At that time, memory was still quite expensive per bit, so the bit-mapped display approach was economically infeasible. Instead, the video display used a display program, which was a list of commands to the hardware of the display (often stored in main memory).
The commands were to do things like display lines (often called 'strokes'), points, etc, at arbitrary locations (and angles, for the lines) specified by the command(s). The commands might also include attributes; things like dashed lines, bold, etc. The display processor converted the commands to voltages sent to the beam controls of the CRT (both location and intensity), to draw the needed strokes/etc.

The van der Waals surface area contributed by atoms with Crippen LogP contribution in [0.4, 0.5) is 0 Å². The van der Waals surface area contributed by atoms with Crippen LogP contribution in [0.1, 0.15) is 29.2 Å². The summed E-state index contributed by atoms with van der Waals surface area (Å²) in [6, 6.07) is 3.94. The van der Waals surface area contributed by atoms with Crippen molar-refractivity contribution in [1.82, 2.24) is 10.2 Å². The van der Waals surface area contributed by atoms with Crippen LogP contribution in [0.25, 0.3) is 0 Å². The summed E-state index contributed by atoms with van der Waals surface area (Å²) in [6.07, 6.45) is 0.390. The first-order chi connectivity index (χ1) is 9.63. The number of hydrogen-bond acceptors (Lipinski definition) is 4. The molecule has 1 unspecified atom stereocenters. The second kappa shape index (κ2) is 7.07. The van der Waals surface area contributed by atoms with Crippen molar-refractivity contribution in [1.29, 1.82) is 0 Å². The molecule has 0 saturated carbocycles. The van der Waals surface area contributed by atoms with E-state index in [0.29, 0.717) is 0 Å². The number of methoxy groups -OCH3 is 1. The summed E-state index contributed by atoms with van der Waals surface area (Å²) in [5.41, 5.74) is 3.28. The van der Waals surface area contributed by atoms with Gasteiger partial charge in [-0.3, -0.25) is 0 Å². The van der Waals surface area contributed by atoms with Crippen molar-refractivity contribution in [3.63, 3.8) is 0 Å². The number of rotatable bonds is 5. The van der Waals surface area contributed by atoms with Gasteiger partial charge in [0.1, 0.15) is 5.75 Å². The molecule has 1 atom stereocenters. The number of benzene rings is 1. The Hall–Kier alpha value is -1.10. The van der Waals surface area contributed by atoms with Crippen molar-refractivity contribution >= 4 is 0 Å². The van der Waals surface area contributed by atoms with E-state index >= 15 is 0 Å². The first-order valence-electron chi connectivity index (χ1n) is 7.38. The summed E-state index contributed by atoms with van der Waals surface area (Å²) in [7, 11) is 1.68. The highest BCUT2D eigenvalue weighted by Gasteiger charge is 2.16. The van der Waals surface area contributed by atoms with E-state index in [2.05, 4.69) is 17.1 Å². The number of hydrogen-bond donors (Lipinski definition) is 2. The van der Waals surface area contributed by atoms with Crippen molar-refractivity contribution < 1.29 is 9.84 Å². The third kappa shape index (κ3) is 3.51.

Some graphics units included a character generator, so the commands might include text displays. (Although characters could be drawn using display commands, using a character generator saved commands, which might be limited in total number.)